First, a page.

Our end game is simple - make sure the network between NAS ⇄ Media Streamer is isolated as much as possible, and maximise throughput.
Minimise spurious network traffic the best you can. Some strategies:
- Reduce the number of devices on this network to a bare minimum. Just the NAS, your streamer PC(s) and nothing else
- Reduce broadcast/multicast packets. Disable DHCP services, enable IGMP snooping on the switch.
Do everything you can such that this network only contains mostly just one type of traffic (music) and little of everything else. Connect your NAS and music streamer to the best (fastest) switch you have. It pays to design your music network as such, because you can forget about QoS. In simple terms, QoS is about prioritising one type of traffic over another (e.g. you want your FPS games’ traffic to have a higher priority over everything else). Since there is only one type of traffic, there is nothing else to prioritise!
And because the two critical devices sit on the same switch, you are assured of wire speed (assuming you’re using a quality switch).
What is throughput? In the context of this article, the amount of data you can push over the wire per second. The bigger the number, the higher the throughput. It does not matter if you are using 10 Mbps, 100 Mbps, 1 Gbps, 20 Gbps, 40 Gbps or even higher baud network. Given the network wire speed, you just need to make sure all the bandwidth is at your disposal. In a nutshell, this means improve the efficiency of data transfer, i.e. enable Jumbo Frames.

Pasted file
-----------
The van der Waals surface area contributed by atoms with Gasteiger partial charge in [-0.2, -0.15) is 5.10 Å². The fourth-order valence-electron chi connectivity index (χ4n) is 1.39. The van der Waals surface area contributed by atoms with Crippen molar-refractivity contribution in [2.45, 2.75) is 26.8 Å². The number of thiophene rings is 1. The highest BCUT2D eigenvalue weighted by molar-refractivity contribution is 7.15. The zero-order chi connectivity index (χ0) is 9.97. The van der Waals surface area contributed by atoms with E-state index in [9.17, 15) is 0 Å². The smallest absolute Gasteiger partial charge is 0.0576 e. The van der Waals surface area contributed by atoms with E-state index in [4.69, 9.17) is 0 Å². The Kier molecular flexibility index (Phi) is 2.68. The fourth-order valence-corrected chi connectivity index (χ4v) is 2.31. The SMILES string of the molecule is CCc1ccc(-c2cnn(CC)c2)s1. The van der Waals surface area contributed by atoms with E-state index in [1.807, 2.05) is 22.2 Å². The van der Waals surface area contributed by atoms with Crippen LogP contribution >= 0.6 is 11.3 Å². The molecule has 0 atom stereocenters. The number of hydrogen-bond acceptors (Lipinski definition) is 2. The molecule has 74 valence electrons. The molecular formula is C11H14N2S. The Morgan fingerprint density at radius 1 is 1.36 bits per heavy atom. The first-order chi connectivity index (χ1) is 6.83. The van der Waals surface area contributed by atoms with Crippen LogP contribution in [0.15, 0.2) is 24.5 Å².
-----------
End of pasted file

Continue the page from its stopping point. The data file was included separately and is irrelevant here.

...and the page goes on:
Adjusting the MTU (message length) to 9000 bytes does not imply every packet always will have a message length of 9000 bytes. This is just the “upper-bound” number. Specifying the maximum length a network packet can be. The payload can be anything from a few bytes, to this maximum value of 9000 bytes. On gigabit network, MTU size of 9000 bytes is about 99% efficient.
Here is an example of the traffic on my music network. Note the lengths have various lengths, from 70 bytes all the way to 9018 (music contents).
With the current music formats available at time of writing, you are not going to be close to saturate the 1000 Gbps bandwidth. These two goals only make sure that when there the time come where data needs to be sent from your NAS to the media streamer, all your lanes are free, wide open and super ready for the exchange to take place.